The week in numbers: w/e 17/7/11

20 – Age of Tom Lewis, an amateur from Welwyn Garden City, who shot a five-under par round of 65 to share the first round lead at the Open Championship with Thomas Björn. It was the lowest total recorded by an amateur in the history of the tournament.

Clarke won the Open at his 20th attempt (image courtesy of Wikipedia)

42 – At 42 years 337 days Darren Clarke won the Open to become the oldest player to win a major championship since Ben Crenshaw at the 1995 Masters (43 years 88 days).

20Clarke‘s first Open win came at his 20th appearance in the tournament. No other golfer had previously won their first Open after their 15th attempt.

184Alex Hales hit a career-best 184 in Nottinghamshire’s County Championship draw with Somerset.

6 – Runs conceded by Durham’s Paul Collingwood as he took five wickets in helping to bowl out Northamptonshire for just 47 in their Twenty20 encounter.

59 – Balls taken by Murray Goodwin to score an unbeaten 100 in Sussex’s 11-run Twenty20 win over Surrey.

5 – Number of North Korean footballers who tested positive for steroids at the Women’s World Cup.

1Japan defeated the USA in a penalty shoot-out to win their first women’s World Cup after twice coming from behind late in normal and extra time to equalise. Aya Miyama equalised in the 81st minute to send the game to extra time, while Homare Sawa scored in the 117th minute to force the climactic shoot-out.

1Samoa stunned Australia 32-23 in Sydney to claim their first ever rugby union test win over the Wallabies. They had lost all four previous meetings by a combined score of 181-26.

The Tour de France in numbers

14 André Greipel became the 14th active rider (and only German) to win a stage at all three Grand Tours as he won stage ten of the Tour de France in Carmaux.

3Mark Cavendish won stage 11 in Lavaur. It is the third consecutive year in which he has won the 11th stage at the Tour.

Sanchez won ten years after Laiseka won at Luz-Ardiden

10Euskaltel-Euskadi‘s Samuel Sánchez claimed his first ever Tour stage – and only his team’s fourth ever – on Luz-Ardiden on stage 12. The victory came ten years after Roberto Laiseka recorded the team’s maiden victory – which came on the same mountain.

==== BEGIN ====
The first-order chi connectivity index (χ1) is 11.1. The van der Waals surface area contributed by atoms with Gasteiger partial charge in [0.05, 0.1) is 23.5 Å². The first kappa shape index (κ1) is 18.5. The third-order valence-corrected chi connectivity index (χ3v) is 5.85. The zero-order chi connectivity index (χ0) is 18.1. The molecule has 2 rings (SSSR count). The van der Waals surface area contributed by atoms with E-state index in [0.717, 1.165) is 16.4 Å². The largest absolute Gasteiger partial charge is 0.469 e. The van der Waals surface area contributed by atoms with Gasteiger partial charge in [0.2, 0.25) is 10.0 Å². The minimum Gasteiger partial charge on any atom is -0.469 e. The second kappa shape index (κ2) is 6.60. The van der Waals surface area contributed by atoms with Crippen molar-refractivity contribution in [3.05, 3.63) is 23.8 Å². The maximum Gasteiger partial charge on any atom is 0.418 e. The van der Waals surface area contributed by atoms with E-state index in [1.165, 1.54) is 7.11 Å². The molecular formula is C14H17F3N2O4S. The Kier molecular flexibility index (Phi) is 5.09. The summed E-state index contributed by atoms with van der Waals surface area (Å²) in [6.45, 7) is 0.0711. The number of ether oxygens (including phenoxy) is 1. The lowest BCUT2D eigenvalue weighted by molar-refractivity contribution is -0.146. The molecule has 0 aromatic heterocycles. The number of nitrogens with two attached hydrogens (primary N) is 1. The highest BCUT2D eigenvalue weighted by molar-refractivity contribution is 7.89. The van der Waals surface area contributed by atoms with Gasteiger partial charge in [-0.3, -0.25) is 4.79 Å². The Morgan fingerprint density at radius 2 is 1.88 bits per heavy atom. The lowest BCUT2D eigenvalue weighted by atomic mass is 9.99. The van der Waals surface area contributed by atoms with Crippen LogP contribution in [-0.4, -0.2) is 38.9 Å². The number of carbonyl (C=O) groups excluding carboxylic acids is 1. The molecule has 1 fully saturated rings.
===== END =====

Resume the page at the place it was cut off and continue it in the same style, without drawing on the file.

2Thor Hushovd became only the second reigning road race world champion in 30 years to win a Tour stage when he was victorious on stage 13 in Lourdes. Óscar Freire also achieved the feat in 2002.

1Jelle Vanendert‘s win at Plateau de Beille was his first of any description in the professional ranks. On the four previous occasions a stage has finished there, the stage winner has gone on to win the Tour. (Vanendert is a relatively lowly 20th.)

19 – In winning stage 15 in Montpellier, Mark Cavendish handed the Isle of Man its 19th Tour stage win, surpassing the totals of both England and Denmark (both 18). All 19 victories have been recorded by Cavendish himself.

4 – It was also Cavendish‘s fourth stage win this year. He became only the second rider ever (after Eddy Merckx) to win four or more stages in four consecutive years at the Tour.

11 – Of the 14 individual stages so far (excluding the team time trial), there have been 11 different winners. Cavendish is the only multiple winner.

8 – Only eight of the 22 competing teams have won stages so far. HTC-Highroad have won four (all Cavendish), Omega Pharma-Lotto (Gilbert, Greipel, Vanendert) and Garmin-Cervélo (Farrar, Hushovd, team time trial) three each.

7 – Days in the yellow jersey (so far) for Thomas Voeckler. In 2004, he spent ten days in yellow.

0 – Stages won by French riders so far, versus six last in total last year. (They have recorded three second places.)

(Some statistics courtesy of Opta Sports, The Times and Infostrada.)


About Tim
Father of three. Bit of a geek. That's all, folks.

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